Our Young Adult-High School section continues to grow in size. And while I don’t get to read every title we select, I try to consume as many as I can. Lately, I’ve been concentrating on the award winners. I heartily recommend any of the following: Jeff Zentner’s The Serpent King (William C. Morris debut fiction prize), Nicola Yoon’s The Sun Is Also A Star (Printz Honor title and Coretta Scott King-John Steptoe New Talent Author Award), Meredith Russo’s If I Was Your Girl (Stonewall Book Award), Gavriel Savit’s Anna and the Swallow Man (Sydney Taylor Book Award Finalist), Julie Berry’s The Passion of Dolssa (Printz Honor title), and John Lewis’s March, Book Three (Printz Medalist, Coretta Scott King Author Book Award, Seibert Award winner, and YALSA Award for Excellence in Nonfiction). Look for these newest additions in the lobby. And if you’re an e-reader, look for the 2017 Alex Award Winners (adult books that appeal to teens) shelf in our Cloud Library. —Susan Vincent Molinaro, Children’s Librarian (and Unrepentant YA Enthusiast)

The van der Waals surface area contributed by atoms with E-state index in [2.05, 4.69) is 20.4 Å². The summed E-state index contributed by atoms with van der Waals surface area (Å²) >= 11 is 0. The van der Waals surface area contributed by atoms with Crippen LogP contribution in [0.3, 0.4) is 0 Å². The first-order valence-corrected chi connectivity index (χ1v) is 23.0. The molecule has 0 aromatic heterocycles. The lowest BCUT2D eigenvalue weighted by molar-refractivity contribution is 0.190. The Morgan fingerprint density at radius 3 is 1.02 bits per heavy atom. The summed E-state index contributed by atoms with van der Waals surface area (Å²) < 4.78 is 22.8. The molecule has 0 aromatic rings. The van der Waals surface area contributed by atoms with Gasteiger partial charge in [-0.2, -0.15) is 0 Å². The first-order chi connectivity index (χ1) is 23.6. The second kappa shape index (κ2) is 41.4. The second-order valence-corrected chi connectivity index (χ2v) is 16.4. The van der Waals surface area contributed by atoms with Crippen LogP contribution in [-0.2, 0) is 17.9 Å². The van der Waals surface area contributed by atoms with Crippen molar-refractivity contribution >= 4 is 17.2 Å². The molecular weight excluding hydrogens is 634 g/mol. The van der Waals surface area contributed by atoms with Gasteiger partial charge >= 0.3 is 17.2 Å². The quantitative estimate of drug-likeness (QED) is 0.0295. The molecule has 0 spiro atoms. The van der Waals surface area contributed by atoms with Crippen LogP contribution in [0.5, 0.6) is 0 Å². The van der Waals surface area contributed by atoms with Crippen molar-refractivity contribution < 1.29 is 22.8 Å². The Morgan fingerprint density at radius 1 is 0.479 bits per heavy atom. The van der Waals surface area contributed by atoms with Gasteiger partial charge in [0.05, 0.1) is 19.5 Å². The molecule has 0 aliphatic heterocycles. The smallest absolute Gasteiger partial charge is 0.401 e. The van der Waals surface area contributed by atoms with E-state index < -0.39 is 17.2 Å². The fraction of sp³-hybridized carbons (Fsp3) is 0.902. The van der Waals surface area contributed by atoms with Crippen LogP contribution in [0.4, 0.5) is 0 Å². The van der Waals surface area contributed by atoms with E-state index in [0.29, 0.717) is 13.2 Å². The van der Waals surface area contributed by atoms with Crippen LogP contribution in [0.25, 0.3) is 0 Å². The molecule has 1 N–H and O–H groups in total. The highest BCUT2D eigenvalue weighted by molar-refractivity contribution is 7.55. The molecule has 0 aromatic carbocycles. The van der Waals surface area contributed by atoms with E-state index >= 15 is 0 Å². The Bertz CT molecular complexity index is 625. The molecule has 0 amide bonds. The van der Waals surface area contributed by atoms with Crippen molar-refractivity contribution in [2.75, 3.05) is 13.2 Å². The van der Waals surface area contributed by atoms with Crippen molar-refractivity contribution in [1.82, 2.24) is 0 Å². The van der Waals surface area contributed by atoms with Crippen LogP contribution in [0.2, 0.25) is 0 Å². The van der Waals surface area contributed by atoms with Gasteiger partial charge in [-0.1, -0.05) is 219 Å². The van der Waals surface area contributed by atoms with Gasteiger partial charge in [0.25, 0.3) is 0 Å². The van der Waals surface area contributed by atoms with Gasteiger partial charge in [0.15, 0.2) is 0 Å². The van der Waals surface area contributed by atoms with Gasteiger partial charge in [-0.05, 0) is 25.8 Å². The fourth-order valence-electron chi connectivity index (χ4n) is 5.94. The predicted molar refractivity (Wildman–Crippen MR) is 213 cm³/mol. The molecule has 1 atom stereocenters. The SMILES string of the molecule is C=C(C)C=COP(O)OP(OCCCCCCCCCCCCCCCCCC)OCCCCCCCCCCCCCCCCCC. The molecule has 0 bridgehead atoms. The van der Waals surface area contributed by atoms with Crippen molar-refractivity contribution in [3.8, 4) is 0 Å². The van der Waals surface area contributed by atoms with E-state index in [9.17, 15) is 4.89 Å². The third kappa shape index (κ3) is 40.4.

When it comes to dystopian novels, there are few that top Printz and Newbery award honor The House of the Scorpion by Nancy Farmer.  Set in the borderland between Mexico and the United States in the futuristic 2130’s, the novel follows the life of Matt Alacran, a young boy living in a world riddled with pollution, drugs, violence, and medically-altered people.  I fell right into the story from the very beginning, and couldn’t stop until I knew how this face-paced saga ended.  I enjoyed the characters and plot so much that I immediately started reading the sequel, The Lord of Opium, which takes place right after the events of the first book. —Danielle Gregori, Children's LIbrarian